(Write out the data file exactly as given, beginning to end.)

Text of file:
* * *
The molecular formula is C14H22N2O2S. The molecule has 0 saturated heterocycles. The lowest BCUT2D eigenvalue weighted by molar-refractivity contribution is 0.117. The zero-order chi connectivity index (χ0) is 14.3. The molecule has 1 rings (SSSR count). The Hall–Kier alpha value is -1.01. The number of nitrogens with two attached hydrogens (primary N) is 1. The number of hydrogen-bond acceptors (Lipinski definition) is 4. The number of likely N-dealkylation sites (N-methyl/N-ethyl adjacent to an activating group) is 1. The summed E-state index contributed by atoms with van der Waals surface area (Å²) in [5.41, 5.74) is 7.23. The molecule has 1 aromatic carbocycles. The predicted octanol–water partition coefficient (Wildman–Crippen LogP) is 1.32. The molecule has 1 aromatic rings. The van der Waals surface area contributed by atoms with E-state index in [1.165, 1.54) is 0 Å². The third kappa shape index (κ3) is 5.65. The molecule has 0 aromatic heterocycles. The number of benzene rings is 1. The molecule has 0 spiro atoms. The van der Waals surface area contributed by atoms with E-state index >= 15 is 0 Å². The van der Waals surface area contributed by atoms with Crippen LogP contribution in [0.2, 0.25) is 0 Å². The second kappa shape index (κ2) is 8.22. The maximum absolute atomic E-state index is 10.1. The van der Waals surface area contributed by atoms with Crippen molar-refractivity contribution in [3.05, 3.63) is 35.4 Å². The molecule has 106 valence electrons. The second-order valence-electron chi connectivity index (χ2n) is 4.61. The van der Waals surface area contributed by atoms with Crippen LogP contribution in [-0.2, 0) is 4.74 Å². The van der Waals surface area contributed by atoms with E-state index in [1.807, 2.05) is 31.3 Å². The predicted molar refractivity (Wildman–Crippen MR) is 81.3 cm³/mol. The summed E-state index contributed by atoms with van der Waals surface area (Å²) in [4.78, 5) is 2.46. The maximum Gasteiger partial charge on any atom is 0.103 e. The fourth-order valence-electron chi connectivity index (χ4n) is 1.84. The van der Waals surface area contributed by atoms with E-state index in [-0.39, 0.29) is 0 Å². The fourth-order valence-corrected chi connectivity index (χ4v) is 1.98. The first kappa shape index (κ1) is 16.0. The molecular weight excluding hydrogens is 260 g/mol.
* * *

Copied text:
The molecular formula is C14H22N2O2S. The molecule has 0 saturated heterocycles. The lowest BCUT2D eigenvalue weighted by molar-refractivity contribution is 0.117. The zero-order chi connectivity index (χ0) is 14.3. The molecule has 1 rings (SSSR count). The Hall–Kier alpha value is -1.01. The number of nitrogens with two attached hydrogens (primary N) is 1. The number of hydrogen-bond acceptors (Lipinski definition) is 4. The number of likely N-dealkylation sites (N-methyl/N-ethyl adjacent to an activating group) is 1. The summed E-state index contributed by atoms with van der Waals surface area (Å²) in [5.41, 5.74) is 7.23. The molecule has 1 aromatic carbocycles. The predicted octanol–water partition coefficient (Wildman–Crippen LogP) is 1.32. The molecule has 1 aromatic rings. The van der Waals surface area contributed by atoms with E-state index in [1.165, 1.54) is 0 Å². The third kappa shape index (κ3) is 5.65. The molecule has 0 aromatic heterocycles. The number of benzene rings is 1. The molecule has 0 spiro atoms. The van der Waals surface area contributed by atoms with E-state index >= 15 is 0 Å². The van der Waals surface area contributed by atoms with Crippen LogP contribution in [0.2, 0.25) is 0 Å². The second kappa shape index (κ2) is 8.22. The maximum absolute atomic E-state index is 10.1. The van der Waals surface area contributed by atoms with Crippen molar-refractivity contribution in [3.05, 3.63) is 35.4 Å². The molecule has 106 valence electrons. The second-order valence-electron chi connectivity index (χ2n) is 4.61. The van der Waals surface area contributed by atoms with Crippen LogP contribution in [-0.2, 0) is 4.74 Å². The van der Waals surface area contributed by atoms with E-state index in [1.807, 2.05) is 31.3 Å². The predicted molar refractivity (Wildman–Crippen MR) is 81.3 cm³/mol. The summed E-state index contributed by atoms with van der Waals surface area (Å²) in [4.78, 5) is 2.46. The maximum Gasteiger partial charge on any atom is 0.103 e. The fourth-order valence-electron chi connectivity index (χ4n) is 1.84. The van der Waals surface area contributed by atoms with E-state index in [-0.39, 0.29) is 0 Å². The fourth-order valence-corrected chi connectivity index (χ4v) is 1.98. The first kappa shape index (κ1) is 16.0. The molecular weight excluding hydrogens is 260 g/mol.